Why would hyper-converged vendors go down the KVM road when vSphere still dominates, Hyper-V continues its rise and enterprises are looking to the cloud for more workloads? As mentioned earlier, cost is a big factor. KVM is less expensive than VMware, and HCI vendors do a good job filling in any features and capabilities left behind when a customer moves to KVM.
It goes deeper than that, however. HCI vendors are seeking ways to differentiate themselves and provide complete platforms to customers. To maximize value, vendors must have control over the full stack. For hyper-converged vendors that only embrace vSphere or Hyper-V, there's little hypervisor customization. They can't change the internals of the hypervisor, a core part of any hyper-converged system, to better meet their product or customer's needs. Because it's open source, KVM is a different story. Vendors are free to make any changes necessary to meet the design goals of their HCI platform.
A KVM hyper-converged support report card
Popular examples of hypervisors used in hyper-converged environments include VMware vSphere and Microsoft Hyper-V. Many hyper-converged vendors have jumped onto the open source KVM-hypervisor bandwagon as well. Here's how some of them stack up.
Cloudistics. The Cloudistics Spark hypervisor features KVM virtualization as an underpinning and forms the basis for the entire Cloudistics platform.
Maxta. Maxta's VSA model supports multiple hypervisors, primarily KVM, OpenStack and vSphere. Maxta's VSA model makes it easier for the company to add support for alternative hypervisors.
Nutanix. Nutanix has quickly risen to a prominent position in the world of hyper-convergence. Since its inception, Nutanix has supported vSphere. However, as a key differentiator, it developed the Acropolis Hypervisor, now known simply as AHV. It's a heavily customized version of KVM with additional capabilities intended to bring it into the enterprise world. For example, with AHV, customers are able to extend an HCI cluster running vSphere with AHV storage-only nodes, meaning they can add more storage without having to pay for more vSphere licenses.
Scale Computing. Scale Computing's hyper-convergence platform is built around an extended version of KVM. It doesn't use a virtual storage appliance or VSA virtualization model in its platform the way, for example, Maxta does. With native support for KVM, and only KVM, Scale has designed a system that minimizes abstraction and provides comprehensive hypervisor services to its HCI system.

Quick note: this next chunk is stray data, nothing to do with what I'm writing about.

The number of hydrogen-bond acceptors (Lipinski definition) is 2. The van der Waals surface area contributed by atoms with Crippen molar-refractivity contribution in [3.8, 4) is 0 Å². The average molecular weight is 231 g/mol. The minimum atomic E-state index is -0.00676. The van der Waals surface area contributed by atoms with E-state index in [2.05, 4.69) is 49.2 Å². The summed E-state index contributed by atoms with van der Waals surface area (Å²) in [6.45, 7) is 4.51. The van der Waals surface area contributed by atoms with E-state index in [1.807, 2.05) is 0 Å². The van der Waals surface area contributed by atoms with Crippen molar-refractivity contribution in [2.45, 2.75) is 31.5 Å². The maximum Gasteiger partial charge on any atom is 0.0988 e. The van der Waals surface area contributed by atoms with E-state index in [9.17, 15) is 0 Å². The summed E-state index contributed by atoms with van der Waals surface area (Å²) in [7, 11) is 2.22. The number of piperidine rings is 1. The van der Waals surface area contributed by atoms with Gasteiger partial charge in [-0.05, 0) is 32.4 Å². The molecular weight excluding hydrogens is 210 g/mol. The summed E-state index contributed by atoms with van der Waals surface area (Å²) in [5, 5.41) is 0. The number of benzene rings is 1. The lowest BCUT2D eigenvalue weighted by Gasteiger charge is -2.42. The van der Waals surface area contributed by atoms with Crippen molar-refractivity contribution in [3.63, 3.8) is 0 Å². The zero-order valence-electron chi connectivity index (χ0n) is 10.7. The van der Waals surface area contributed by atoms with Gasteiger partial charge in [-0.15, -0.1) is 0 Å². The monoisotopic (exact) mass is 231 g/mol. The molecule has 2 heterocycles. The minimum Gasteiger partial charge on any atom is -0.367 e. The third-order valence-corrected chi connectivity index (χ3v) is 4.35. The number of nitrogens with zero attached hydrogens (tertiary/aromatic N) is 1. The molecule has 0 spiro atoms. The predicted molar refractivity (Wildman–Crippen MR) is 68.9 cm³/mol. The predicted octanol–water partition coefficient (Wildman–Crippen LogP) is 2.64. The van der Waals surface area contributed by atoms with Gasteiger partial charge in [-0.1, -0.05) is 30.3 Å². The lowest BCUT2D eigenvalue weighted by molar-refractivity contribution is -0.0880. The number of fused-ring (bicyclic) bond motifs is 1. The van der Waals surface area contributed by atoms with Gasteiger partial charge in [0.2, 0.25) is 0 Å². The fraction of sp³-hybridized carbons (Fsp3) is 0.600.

Public clouds bring even more reason for HCI vendors to embrace a KVM-centric model. Google and Amazon provide support for KVM-based workloads. Google's Cloud Platform runs atop a heavily modified and hardened KVM variant, and in late 2017, Amazon launched its Nitro KVM-based hypervisor. Over time, Amazon will convert all instance types to Nitro and phase out its use of the Xen hypervisor.
It's easier than ever to create hybrid cloud environments that span public cloud and on-premises data center environments without having to constantly transform workloads among architectures. For adopters of KVM-centric hyper-converged infrastructure systems, it's becoming common to find partnerships among the HCI vendor and KVM-centric cloud providers. Those partnerships make it easy for organizations to create environments that span both on-premises and cloud environments.
I don't believe open source is the only way to go for everything enterprise. However, in the case of hyper-convergence, I do believe KVM's open nature makes it incredibly attractive for vendors working to build comprehensive hyper-converged platforms. There are benefits -- cost; choice; and new opportunities, such as workloads, applications and ways of thinking about the data center -- for customers as well.
There are downsides, of course. These include adjusting IT staff skill sets, adapting to a less mature ecosystem and migrating away from other often more established, comprehensive technologies, such as vSphere. Vendors offering KVM-centric hyper-converged systems are working to minimize the downsides. Over time, I expect them to achieve parity across most areas with more established platforms that use more expensive hypervisors in their hyper-converged product line.